Of course, there is no guarantee that using your voice will be the magic elixir that leads to getting out. The beauty is that it doesn’t matter if it works or not because you will have taken action. Detach from the results or outcomes of using your voice, and celebrate the fact that you spoke up and told somebody what you need or want to see happen.
3. Persist – float down the river
“Persistence is gritting your teeth and bearing it,” writes Grant. “Working hard even though your job is stifling, sticking by your spouse, or supporting your government even though you disagree with it.”
Marie is persisting in her marriage. She’s comfortable; there is no driving force that will make her change her life. Getting out when you’re stuck in a rut is hard if you have no reason to change. Getting out is hard even when you do have a good reason, actually.
Will you continue to float down the river of your life? Aimless, passive, bored? Marie, you’re not actually unhappy in your marriage. You want to be there, else you would’ve left your husband years ago. Decades ago. I think you’re stuck in a rut of boredom, comfort, and aimlessness. Getting out of a soft, fluffy, deep sofa is awfully hard…but boy does it feel good to stand up and stretch.
4. Neglect – bury your head in the sand and stick your butt in the air
“Neglect entails staying in the current situation but reducing your effort,” says Grant. “Doing just enough at work not to get fired, choosing new hobbies that keep you away from your spouse, refusing to vote.”
If you believe you can’t make a change in your life – and if you don’t care that much – then you’ll neglect your situation. I believe many millions of people live this way. Henry David Thoreau called it “living lives of quiet desperation.”
Marie and her husband didn’t neglect their marriage; they went to counseling and decided to stay together. They both chose “stuck in a rut” over making dramatic changes in their lives. Getting out is always an option, but they may choose to see their options differently.
What to Do Next
Read 5 Ideas for Creating a Better Life. Know that you CAN make changes in your life – and that getting out of a rut may be as simple as making one small change in your life.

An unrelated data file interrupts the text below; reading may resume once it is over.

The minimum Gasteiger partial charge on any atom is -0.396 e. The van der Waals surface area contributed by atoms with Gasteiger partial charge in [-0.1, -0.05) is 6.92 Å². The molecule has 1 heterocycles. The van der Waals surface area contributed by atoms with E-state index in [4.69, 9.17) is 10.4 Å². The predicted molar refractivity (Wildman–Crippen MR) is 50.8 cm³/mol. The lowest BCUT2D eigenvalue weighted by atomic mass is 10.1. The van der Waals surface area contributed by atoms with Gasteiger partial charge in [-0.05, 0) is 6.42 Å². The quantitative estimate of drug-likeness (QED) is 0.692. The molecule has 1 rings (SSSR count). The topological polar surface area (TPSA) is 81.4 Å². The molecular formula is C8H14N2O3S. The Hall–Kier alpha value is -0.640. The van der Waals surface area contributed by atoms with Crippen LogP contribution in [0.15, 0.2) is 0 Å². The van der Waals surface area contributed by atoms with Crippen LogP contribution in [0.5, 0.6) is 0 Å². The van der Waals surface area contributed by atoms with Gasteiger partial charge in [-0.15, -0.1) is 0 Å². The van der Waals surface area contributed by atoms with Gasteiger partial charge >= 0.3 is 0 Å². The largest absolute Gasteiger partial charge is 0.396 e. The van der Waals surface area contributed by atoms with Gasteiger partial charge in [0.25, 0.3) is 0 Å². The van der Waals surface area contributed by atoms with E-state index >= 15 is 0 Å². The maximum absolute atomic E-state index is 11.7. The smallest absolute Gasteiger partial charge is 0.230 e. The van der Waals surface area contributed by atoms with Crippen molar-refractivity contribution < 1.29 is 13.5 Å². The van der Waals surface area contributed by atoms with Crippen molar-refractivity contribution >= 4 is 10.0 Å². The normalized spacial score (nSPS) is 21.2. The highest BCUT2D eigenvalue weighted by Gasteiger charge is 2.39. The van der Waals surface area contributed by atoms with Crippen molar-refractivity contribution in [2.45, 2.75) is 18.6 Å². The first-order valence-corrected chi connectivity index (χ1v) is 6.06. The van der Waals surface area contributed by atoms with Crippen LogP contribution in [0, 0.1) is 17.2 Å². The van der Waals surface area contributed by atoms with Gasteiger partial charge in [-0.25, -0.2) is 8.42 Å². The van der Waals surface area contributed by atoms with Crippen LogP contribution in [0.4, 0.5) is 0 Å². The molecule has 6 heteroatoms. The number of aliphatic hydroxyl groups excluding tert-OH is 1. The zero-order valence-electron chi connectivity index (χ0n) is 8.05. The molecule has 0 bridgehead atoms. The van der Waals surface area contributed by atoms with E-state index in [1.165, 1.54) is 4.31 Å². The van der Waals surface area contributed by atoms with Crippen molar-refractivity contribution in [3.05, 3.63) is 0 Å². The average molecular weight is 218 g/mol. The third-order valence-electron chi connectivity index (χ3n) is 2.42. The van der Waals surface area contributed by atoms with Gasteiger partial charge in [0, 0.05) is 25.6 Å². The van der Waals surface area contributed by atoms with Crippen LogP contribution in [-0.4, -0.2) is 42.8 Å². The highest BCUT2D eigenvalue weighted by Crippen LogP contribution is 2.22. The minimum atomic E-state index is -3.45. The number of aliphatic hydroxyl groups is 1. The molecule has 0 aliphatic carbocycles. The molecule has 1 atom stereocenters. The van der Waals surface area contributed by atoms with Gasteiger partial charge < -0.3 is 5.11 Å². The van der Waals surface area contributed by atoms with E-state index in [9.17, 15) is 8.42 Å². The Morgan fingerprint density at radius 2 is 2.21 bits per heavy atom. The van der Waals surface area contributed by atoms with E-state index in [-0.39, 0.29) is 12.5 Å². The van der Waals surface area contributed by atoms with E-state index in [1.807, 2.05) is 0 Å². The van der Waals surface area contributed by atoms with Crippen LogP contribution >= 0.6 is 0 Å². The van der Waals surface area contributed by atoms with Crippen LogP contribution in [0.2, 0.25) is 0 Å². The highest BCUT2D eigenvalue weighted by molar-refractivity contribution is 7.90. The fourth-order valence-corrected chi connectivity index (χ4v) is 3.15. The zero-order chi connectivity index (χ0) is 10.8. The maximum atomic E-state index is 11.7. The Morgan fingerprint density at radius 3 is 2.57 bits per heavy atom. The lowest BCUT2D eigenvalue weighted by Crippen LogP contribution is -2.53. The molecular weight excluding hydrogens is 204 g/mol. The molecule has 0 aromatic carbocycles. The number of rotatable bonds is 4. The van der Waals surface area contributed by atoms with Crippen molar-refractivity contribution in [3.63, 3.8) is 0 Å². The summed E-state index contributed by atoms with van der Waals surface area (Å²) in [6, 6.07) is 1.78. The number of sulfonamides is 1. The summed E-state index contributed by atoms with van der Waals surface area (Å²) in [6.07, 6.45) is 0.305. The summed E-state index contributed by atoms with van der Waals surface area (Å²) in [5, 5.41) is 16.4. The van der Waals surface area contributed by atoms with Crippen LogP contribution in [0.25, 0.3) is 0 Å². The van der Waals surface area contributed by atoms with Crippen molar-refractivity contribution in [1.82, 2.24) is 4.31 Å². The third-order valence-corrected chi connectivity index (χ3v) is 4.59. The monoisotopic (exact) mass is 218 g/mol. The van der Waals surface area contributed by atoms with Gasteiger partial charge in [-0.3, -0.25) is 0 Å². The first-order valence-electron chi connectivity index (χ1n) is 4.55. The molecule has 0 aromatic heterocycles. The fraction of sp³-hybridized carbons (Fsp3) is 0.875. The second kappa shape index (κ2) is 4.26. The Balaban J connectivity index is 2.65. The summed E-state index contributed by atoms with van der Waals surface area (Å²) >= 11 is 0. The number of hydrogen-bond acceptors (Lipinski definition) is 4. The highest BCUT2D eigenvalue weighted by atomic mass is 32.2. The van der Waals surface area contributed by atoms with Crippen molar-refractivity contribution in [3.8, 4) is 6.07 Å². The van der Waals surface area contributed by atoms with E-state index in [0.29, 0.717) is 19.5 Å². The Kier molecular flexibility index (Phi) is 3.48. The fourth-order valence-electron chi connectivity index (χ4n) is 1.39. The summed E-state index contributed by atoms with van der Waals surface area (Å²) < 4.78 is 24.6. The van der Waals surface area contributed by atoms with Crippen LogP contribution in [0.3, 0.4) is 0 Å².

Take responsibility for your own life. Has the joy gone out of your life? Have you lost all ambition and hope for getting out when you’re stuck in a rut? Yikes. If that’s what you’re telling yourself, then you might find it more difficult – if not impossible – to get out of the rut.
Connect with God. O, the joy of true connection with the Source of all joy, peace, and freedom! Have you felt it? Maybe when you hiked up a mountain and saw a magnificent vista of mountains and ocean, or when you held your baby for the first time. Maybe when you sing How Great Thou Art, or when you reach down and hug your dog or pick up your kitty cat.
Take a small step of faith. Spiritual freedom brings emotional strength, resilience, and peace that surpasses all understanding. The truth is that no matter what human efforts you make to get out when you’re stuck in a rut, God is the only way out. Then why did I wait until the end of this 1,500 word blog post to tell you the truth about getting out of a rut? Because I just realized it myself! I am deeply devoted to Jesus, yet I forget. I spend time with Him every morning, yet I neglect to spread the news. Forgive me.
1) a comment from a reader who has been married for 45 years; and
2) a short passage in a book called Originals: How Nonconformists Change the World by Adam Grant.
While I can’t offer advice, I do read every comment. I encourage you to respond to other readers’ comments if you feel led, and to share your experience of getting out when you’re stuck in a rut. Writing often brings clarity and insight, and can help you figure out what you really think and feel.
It won’t be easy, but it will be worth it.